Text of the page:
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Social Gospel in American Life

Historians have often construed the Social Gospel as an elite theological movement within Liberal Protestantism – one which was driven by white, male ministers and seminary professors and which flourished primarily in the late-nineteenth and early-twentieth centuries. In this course we will explore the viability of an alternative narrative, which posits a much wider and
longer Social Gospel tradition in American life. Over the course of the last two centuries countless American Christians have sought to apply the gospel to the most pressing problems of their day. Believing that sin infects not only persons but also systems and structures, they have set out to save not just individual souls but also the whole of society. In this class students will be introduced to a diverse array of social gospelers – women and men, rich and poor, Catholics and Protestants, African Americans, Latinos, and more – who participated in social struggles ranging from abolitionism to the labor movement, from battles for Civil Rights to campaigns to revive blighted urban neighborhoods. As we move chronologically from the early-nineteenth century to the present, we will spend most of our time immersed in primary documents, but we will also attend throughout to historical contexts, with an eye especially toward understanding the larger impact that social gospelers have had on the modern United States.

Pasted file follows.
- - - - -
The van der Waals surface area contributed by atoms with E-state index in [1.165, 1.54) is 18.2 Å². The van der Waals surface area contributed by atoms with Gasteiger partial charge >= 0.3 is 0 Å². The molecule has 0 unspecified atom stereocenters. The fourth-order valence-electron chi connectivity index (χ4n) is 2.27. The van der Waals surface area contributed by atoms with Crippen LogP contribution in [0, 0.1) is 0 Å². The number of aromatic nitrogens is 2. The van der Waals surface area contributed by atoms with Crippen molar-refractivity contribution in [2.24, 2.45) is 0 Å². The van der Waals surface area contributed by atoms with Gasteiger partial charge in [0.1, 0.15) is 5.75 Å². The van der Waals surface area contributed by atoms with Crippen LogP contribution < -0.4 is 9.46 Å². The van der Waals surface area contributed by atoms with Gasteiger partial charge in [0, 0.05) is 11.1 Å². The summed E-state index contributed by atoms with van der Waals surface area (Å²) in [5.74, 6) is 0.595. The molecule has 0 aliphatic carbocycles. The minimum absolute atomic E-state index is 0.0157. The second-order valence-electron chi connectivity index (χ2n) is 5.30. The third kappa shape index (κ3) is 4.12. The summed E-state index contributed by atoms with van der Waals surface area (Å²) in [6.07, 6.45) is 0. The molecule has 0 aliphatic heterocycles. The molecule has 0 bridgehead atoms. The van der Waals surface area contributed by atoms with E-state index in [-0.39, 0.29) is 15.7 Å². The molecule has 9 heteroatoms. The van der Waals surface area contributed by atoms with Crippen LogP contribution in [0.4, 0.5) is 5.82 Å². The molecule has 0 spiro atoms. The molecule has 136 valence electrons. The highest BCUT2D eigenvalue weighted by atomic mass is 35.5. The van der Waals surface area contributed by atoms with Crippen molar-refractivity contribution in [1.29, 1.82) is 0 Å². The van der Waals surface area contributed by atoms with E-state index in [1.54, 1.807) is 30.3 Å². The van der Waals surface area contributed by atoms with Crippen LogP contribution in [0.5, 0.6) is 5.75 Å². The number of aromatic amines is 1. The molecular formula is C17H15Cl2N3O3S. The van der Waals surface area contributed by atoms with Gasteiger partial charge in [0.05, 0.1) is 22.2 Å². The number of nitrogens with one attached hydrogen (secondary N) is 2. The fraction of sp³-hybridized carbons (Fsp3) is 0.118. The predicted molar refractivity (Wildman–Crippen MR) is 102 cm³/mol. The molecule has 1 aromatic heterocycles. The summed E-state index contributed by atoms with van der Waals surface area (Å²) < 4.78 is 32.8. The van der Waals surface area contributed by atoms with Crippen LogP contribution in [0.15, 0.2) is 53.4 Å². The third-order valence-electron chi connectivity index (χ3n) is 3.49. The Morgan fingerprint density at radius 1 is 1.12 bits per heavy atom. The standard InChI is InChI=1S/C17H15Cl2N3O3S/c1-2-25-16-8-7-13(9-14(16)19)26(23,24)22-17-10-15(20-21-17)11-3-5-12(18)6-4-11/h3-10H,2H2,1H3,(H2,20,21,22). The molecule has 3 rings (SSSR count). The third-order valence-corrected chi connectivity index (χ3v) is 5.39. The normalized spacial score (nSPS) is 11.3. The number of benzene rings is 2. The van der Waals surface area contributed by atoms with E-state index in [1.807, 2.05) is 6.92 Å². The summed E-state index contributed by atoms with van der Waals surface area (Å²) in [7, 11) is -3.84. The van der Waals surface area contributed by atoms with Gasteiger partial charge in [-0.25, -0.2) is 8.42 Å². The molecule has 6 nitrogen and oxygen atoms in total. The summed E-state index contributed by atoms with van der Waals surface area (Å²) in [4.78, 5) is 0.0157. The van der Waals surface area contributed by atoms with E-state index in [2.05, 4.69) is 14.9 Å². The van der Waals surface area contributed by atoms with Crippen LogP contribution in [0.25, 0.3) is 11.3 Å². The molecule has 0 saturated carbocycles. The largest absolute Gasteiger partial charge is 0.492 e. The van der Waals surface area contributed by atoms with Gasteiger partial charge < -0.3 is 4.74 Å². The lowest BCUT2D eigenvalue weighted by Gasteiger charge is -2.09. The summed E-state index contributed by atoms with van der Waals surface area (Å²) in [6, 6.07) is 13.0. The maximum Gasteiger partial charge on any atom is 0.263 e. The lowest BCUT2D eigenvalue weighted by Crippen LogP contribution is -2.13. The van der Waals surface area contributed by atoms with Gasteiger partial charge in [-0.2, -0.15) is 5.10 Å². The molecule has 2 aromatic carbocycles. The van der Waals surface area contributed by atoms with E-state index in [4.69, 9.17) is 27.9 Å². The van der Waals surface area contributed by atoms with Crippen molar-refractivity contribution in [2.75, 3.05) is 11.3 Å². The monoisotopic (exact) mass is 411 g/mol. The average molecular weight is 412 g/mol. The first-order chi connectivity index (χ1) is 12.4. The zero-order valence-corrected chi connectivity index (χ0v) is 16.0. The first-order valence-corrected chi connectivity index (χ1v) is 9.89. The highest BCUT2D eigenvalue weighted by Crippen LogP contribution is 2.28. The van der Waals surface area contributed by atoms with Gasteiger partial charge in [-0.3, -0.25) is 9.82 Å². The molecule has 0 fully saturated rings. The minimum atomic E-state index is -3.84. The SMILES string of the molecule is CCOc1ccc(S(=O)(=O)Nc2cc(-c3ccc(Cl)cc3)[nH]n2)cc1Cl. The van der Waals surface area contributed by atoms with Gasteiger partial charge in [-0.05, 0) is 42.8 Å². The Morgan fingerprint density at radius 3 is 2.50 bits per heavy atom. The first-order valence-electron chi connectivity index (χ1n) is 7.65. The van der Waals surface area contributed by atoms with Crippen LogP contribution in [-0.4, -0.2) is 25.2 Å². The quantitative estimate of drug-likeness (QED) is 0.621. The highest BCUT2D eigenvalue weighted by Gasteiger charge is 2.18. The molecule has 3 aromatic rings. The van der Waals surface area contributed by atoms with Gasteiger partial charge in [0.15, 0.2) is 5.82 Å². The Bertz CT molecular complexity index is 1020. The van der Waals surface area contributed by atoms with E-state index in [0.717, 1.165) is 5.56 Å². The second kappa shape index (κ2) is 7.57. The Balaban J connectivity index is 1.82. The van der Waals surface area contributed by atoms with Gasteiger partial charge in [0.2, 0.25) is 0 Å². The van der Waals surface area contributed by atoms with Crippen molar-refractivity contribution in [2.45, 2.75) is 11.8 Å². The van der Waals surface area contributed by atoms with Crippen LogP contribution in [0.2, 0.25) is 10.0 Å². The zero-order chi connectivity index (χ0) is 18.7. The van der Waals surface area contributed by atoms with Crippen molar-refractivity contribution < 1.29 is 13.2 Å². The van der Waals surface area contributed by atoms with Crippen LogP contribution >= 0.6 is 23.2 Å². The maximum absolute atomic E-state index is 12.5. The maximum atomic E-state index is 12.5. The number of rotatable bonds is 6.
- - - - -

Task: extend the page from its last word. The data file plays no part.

This syllabus was created for the Young Scholars in American Religion program.

Heath Carter

Valparaiso University

Private College or University
Institution Type

Resource Type

Undergraduate Course
Class Type

Date Published

History, Theology

Catholic, Other Christianities, Protestant
Religous Tradition


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